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PWE-104 Peg site metastasis – an overstated problem? local experience of the pull through technique for peg insertion in head and neck cancer
  1. P Rimmer,
  2. C Hollywood1,
  3. A Di Mambro2
  1. 1Gastroenterology, Gloucestershire Hospitals NHS Foundation Trust, Gloucester
  2. 2Gastroenterology, Gloucestershire Hospitals NHS Foundation Trust, Cheltenham, UK


Introduction Concerns regarding PEG site metastasis have resulted in a move away from the pull through insertion technique in head and neck cancer (HNC).1 The BSG recommend a direct puncture technique, whilst others favour RIGs.1 Recent data suggests the quoted risk of <1% could be overestimated. Continued use of the pull through technique may be justifiable. 2 Ultimately a lack of quality evidence prevents endorsement of one over another, however there is a significant cost difference in favour of the pull through technique.

At Gloucestershire Hospitals NHSFT, the pull through technique continues to be employed for PEG insertion in HNC. We assessed its outcomes within our cohort.

Method Retrospective case analysis was done for all patients undergoing PEG via the pull through technique over 12 months between December 2014–2015. Data collected included demographics, 30 day and overall all-cause mortality. Stage, histology, treatment course, rates of recurrence and rates of PEG site metastasis were collected for HNC patients. To remain consistent with previous publications, data is expressed as the mean and standard error of the mean. To obtain longer term results, a focussed review of HNC patients was performed on audit data from 2013.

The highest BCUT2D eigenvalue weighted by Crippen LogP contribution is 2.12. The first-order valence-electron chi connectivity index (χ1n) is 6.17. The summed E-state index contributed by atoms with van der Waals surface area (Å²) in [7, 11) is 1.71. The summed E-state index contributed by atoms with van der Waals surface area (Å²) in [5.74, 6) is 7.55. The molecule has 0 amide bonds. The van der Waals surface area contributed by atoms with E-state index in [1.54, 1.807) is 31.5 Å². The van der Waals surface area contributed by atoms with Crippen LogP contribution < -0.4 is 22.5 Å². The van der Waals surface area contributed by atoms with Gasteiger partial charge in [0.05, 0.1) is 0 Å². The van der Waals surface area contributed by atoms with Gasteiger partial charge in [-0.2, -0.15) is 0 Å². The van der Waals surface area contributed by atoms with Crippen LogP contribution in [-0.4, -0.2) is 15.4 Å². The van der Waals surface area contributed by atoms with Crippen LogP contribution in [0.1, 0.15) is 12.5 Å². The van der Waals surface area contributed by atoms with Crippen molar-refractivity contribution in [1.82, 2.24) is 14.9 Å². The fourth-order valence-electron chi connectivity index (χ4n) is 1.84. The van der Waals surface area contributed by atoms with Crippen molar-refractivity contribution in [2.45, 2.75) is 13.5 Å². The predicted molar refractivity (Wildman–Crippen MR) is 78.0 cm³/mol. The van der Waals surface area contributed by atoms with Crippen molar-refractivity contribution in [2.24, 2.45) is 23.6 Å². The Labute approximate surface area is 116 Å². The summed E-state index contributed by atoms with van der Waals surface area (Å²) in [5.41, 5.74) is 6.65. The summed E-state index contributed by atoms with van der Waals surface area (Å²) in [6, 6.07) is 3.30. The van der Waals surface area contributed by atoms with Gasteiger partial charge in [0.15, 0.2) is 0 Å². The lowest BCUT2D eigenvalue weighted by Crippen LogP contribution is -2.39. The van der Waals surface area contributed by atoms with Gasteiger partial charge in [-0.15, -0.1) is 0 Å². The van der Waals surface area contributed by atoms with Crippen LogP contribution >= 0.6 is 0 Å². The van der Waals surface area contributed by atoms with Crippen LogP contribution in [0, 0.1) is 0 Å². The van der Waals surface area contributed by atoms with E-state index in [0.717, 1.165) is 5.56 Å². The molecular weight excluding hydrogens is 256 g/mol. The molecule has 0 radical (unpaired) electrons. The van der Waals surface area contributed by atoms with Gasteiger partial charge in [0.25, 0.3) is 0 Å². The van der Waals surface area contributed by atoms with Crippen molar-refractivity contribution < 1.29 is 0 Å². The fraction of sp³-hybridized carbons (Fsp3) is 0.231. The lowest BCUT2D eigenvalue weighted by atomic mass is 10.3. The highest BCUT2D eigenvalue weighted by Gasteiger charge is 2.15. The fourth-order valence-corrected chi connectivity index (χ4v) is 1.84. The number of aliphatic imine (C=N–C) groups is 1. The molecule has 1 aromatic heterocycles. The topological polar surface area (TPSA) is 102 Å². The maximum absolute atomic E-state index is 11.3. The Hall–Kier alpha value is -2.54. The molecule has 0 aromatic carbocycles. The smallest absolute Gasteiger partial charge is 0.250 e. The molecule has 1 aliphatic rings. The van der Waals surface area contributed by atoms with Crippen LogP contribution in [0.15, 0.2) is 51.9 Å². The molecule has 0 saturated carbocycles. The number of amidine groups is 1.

Results 115 PEGs were inserted over the initial period (Age 62.4±1.6 years). All-cause 30 day mortality was 6.1%, with no deaths directly caused by PEG insertion.

39 PEGs were inserted for HNC (Age 62.3±1.5). Patients were followed up for 531 days±31. The primary lesion was located in the oropharynx in 87%. There were no cases of PEG site metastasis. 3 patients subsequently developed distant metastases, with local recurrence in 7, equating to 26% overall recurrence rate. 30 day mortality in HNC patients was 2.6%. Overall Mortality was 26% at an average of 257±50 days post PEG. PEG removal was documented in 56%, at a mean of 249±28 days post insertion.

A further 38 PEGs were inserted for HNC in 2013. 8 developed metastatic disease, whilst 3 had local recurrence. This equated to an overall recurrence rate of 29%. There were no cases of PEG site metastasis. 30 day mortality was 0%. 2 year mortality was 24%. Overall mortality increased to 39% with death at an average of 605 days±98.5. No deaths were attributed to PEG insertion.

Conclusion Mortality and disease recurrence outcomes for HNC are consistent with national statistics over short and long term follow up.3 There were no cases of PEG site metastasis. Although our long term data is from a small cohort it supports the continued use of pull through technique as a safe and cost effective method of PEG insertion in HNC patients.


  1. . Westaby D, et al. Gut2010;59(12):1592–605.

  2. . Swinton M, et al. Gut 2016;65:A104.

  3. . HSCIC. National Head and Neck Cancer Audit 2013.

Disclosure of Interest None Declared

  • Cancer
  • Gastrostomy
  • Nutrition
  • PEG

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